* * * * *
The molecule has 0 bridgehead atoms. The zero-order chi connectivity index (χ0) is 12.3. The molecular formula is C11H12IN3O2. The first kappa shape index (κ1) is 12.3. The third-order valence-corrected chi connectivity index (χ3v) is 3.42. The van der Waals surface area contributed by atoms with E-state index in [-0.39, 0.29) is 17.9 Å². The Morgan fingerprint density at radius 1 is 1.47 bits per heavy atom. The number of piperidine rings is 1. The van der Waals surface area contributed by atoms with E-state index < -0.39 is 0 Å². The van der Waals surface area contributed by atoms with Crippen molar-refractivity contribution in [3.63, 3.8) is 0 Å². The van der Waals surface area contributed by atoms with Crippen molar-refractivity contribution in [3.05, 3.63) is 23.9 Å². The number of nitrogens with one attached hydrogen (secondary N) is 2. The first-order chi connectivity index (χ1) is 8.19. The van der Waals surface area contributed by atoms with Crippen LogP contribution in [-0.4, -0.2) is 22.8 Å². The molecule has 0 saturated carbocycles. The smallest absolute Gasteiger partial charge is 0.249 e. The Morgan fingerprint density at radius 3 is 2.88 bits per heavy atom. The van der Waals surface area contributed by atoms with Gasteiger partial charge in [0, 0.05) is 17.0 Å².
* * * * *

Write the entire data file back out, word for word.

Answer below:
The molecule has 0 bridgehead atoms. The zero-order chi connectivity index (χ0) is 12.3. The molecular formula is C11H12IN3O2. The first kappa shape index (κ1) is 12.3. The third-order valence-corrected chi connectivity index (χ3v) is 3.42. The van der Waals surface area contributed by atoms with E-state index in [-0.39, 0.29) is 17.9 Å². The Morgan fingerprint density at radius 1 is 1.47 bits per heavy atom. The number of piperidine rings is 1. The van der Waals surface area contributed by atoms with E-state index < -0.39 is 0 Å². The van der Waals surface area contributed by atoms with Crippen molar-refractivity contribution in [3.63, 3.8) is 0 Å². The van der Waals surface area contributed by atoms with Crippen molar-refractivity contribution in [3.05, 3.63) is 23.9 Å². The number of nitrogens with one attached hydrogen (secondary N) is 2. The first-order chi connectivity index (χ1) is 8.19. The van der Waals surface area contributed by atoms with Crippen LogP contribution in [-0.4, -0.2) is 22.8 Å². The molecule has 0 saturated carbocycles. The smallest absolute Gasteiger partial charge is 0.249 e. The Morgan fingerprint density at radius 3 is 2.88 bits per heavy atom. The van der Waals surface area contributed by atoms with Gasteiger partial charge in [0, 0.05) is 17.0 Å².